June 26, 2007 Emirates Team New Zealand won its second consecutive race in the 32nd America's Cup Match here today, beating Alinghi by 25 seconds in a thrilling race that will go down in the books as one of the most exciting matches in Cup history. With difficult weather conditions which saw massive windshifts over much of the race course area, the Team NZ built a massive lead early, only to see it disappear during the middle portion of the race. The final run to the finish in a dying breeze gave them a second chance, and this time skipper Dean Barker and his afterguard were up to the task, finding more wind on the right side of the race course and streaking past Alinghi for the win just metres from the finishing line.
Racing was postponed for over two hours on a day of difficult weather conditions on the waters off Port America's Cup. The wind was light, but at 7 to 9 knots it was generally strong enough to race in. However there were massive windshifts over much of the race course area. Finally, just ahead of the 17:00 cut-off for a race start, the Race Committee was satisfied the conditions were as good as they were going to get, and the start sequence commenced.
Match 3 - Emirates Team New Zealand beat Alinghi - DELTA 0:25
It was another aggressive pre-start between Emirates Team New Zealand and Alinghi, but Dean Barker managed to claim the right-hand side - albeit at a big price. Ed Baird forced Barker to tack away with 10 seconds to the start, the Kiwis starting very downspeed and a full 8 seconds behind Alinghi who launched off to the left-hand side of the course, 60 metres up in a very short time.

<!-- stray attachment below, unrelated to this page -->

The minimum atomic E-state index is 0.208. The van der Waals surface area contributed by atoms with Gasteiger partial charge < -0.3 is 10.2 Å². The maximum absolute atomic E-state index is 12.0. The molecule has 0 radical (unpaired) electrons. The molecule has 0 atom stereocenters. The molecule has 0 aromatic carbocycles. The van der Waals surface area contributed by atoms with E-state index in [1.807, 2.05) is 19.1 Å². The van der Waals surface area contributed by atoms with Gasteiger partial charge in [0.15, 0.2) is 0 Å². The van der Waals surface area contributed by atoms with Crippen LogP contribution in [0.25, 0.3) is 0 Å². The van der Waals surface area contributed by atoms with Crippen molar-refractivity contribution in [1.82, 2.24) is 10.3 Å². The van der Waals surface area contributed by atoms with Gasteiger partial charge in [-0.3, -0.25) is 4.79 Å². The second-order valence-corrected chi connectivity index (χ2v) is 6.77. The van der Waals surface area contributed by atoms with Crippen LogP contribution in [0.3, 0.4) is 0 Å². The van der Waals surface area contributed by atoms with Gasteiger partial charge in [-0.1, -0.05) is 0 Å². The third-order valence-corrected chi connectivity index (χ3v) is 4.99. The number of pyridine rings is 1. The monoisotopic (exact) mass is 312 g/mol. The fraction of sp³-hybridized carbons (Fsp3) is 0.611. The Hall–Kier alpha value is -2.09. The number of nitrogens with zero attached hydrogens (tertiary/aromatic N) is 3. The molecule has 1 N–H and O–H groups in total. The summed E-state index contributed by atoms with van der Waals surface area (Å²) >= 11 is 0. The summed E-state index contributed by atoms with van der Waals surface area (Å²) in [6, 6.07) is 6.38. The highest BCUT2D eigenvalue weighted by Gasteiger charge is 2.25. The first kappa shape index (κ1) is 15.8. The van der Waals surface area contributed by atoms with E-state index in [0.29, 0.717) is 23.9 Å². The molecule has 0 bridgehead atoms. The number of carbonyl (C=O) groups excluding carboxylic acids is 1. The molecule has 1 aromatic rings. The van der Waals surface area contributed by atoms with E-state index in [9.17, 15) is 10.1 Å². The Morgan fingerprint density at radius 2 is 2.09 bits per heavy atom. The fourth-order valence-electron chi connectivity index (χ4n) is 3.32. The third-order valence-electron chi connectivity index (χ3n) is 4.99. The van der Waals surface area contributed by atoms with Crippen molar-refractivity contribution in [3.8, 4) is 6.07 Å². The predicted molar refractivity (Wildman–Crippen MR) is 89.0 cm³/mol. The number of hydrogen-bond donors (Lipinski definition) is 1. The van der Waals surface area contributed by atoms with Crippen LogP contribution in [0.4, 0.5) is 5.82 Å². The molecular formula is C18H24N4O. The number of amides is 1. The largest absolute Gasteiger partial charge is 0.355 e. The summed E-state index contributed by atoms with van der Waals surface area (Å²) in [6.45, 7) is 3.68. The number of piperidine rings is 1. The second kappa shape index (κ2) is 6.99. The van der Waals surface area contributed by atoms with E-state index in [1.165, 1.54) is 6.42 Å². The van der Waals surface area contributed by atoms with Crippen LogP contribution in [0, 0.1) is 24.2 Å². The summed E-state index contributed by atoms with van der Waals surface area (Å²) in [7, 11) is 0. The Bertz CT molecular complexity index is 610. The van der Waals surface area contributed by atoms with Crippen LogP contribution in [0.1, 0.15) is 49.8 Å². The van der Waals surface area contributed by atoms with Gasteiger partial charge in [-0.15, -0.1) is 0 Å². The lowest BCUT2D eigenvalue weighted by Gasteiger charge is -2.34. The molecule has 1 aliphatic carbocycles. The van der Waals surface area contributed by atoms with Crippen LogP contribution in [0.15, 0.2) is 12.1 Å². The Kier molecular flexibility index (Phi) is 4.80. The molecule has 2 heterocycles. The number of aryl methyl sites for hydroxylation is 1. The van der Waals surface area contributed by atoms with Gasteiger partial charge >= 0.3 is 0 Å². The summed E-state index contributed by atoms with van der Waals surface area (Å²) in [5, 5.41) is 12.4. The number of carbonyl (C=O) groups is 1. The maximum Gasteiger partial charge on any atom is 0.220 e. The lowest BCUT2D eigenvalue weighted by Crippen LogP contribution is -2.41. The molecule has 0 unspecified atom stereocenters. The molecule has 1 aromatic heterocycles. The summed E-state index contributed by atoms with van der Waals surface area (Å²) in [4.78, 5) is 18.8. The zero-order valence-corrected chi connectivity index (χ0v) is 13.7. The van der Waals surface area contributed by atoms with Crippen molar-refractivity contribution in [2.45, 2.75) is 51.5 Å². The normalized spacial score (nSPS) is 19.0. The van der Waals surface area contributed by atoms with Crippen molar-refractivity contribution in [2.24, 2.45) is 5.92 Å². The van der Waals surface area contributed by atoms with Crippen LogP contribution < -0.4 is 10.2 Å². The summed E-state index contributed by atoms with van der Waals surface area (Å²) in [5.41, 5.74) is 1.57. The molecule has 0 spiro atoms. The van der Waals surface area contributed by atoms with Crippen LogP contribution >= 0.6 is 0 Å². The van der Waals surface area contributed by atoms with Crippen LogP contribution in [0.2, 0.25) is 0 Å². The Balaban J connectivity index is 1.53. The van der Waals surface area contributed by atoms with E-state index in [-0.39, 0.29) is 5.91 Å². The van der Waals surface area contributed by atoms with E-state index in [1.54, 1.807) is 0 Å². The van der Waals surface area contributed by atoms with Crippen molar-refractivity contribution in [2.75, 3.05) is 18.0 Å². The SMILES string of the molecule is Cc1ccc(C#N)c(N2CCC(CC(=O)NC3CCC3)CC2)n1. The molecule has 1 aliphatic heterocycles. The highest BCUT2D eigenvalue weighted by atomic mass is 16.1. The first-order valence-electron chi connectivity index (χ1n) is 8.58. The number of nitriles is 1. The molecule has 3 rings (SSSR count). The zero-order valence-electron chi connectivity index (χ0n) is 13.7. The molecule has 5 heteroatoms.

However, the slow start proved to be a price worth paying, as the Kiwis found much better breeze on the right side of the race course. Alinghi, still far to the left, had no answer, and could only sit and watch as their opponents stretched to a lead of more than 300 metres. Around the first mark, the Defender trailed by 1 minute 23 seconds.
The Swiss pulled back some distance down the run, and then at the leeward mark the Kiwis made a very messy spinnaker drop. The red cloth got jammed in the jib sheeting system, and trimmer Grant Loretz could not sheet the jib in. Alinghi rounded the right-hand mark behind the limping Kiwis, and sailed up inside their track.
Eventually the Kiwis sacrificed the spinnaker to tack and get across to Alinghi, now just two boatlengths behind. The Kiwis didn't close cover, perhaps due to the fickle conditions or due to ongoing equipment problems. A battle of nerves ensued, with massive separation opening up, Alinghi to the left, and the Kiwis to the right. When they met again in the middle, they were neck and neck. Barker lee bow tacked underneath Baird, and eventually bounced Alinghi off to the left again.
The close fight continued, but at the top of the course a late left-hand shift gave Alinghi the lead, 15 seconds ahead at the final mark. Down the run, Alinghi first protected the right, then gybed to the left, allowing the Kiwis to take the right.
Here, again, the massive separation of more than a kilometre put Alinghi at huge tactical risk. It was down to who would find the best of the dying breeze. The wind on the right came good, NZL 92 sneaked into the lead, and when the boats met again just metres from the finish line, the Kiwis were ahead by just two boatlengths. They gybed in front of SUI 100 and crossed the line 25 seconds in front of the Swiss boat; a breathtaking finish to an extraordinary race.
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